Over Rs 100 core was collected as fines for violating traffic regulations from 2009 to 2012,but this does not seem to have deterred offenders,said traffic police. According to available figures,the total number of traffic offenders was 15,17,783 in 2012,and 10,64,560 in just the first six months of 2013.
In 2013,police collected over Rs 11 crore as fines by June 30.
Last year,the Union Cabinet gave its nod to a three-fold hike in penalties for traffic violations. It also proposed a flat compensation of Rs 1 lakh for death and Rs 50,000 for grievous injuries sustained in hit-and-run mishaps. But as the amendments were made to Central Motor Vehicles Act,they have not been implemented in Mumbai as it can be only be done so after a notification in the official Gazette.
Currently,the fines collected for various offences range from Rs 100 to Rs 500. According to traffic police,over 95 lakh traffic violators were registered between 2009 to 2011. The statistics show that more than 11,000 deaths a year are a result of flouting driving rules. Thus,we strengthened the drives to penalize offenders, said a traffic police officer.
The maximum number of violations have been for rash driving,jumping signals,tinted glasses,lane cutting,number plates,and not wearing helmets or seat belts. We started concentrated drives for faulty number plates and tinted glasses last year, said Vivek Phansalkar,joint commissioner of traffic police.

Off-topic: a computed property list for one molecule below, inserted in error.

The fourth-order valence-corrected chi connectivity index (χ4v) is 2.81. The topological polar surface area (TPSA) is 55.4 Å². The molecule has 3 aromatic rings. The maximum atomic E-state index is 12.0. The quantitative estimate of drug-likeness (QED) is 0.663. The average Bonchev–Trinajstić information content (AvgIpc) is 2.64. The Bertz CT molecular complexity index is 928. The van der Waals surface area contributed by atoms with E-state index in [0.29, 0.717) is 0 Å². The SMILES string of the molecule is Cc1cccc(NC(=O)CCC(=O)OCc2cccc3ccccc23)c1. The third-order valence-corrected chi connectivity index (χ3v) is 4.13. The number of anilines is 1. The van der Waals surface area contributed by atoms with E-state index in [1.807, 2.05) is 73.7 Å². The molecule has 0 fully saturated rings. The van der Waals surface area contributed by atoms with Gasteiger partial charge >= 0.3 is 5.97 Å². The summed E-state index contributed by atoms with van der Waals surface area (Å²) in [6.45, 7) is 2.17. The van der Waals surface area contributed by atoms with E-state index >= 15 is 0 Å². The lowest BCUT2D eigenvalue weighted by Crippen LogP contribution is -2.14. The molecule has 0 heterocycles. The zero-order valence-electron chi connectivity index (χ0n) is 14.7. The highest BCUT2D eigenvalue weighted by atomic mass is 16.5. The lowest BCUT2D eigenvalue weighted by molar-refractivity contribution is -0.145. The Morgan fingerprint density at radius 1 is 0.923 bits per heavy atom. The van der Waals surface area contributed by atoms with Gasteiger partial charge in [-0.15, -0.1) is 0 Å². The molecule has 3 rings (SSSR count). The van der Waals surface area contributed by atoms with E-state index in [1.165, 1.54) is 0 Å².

Senior officers said that although offences like honking and talking on mobile phones while driving have reduced,chronic problems such as rash driving and speeding are still on the rise. In 2009,the number of rash drivers penalised was 6,212. This number went up to 8,013 in 2011. Although the cases dipped in 2012 to 3,160,2,222 cases were recorded by June 30,2013.
The number of offenders penalised for improper number plates was 28,557 in 2009,which went up to 53,315 in 2011 and 30,464 by June 30,2013.
Traffic police say the lack of traffic sense among citizens can be gauged from these figures. Only monetary penalties do not serve as a deterrent, said Phansalkar.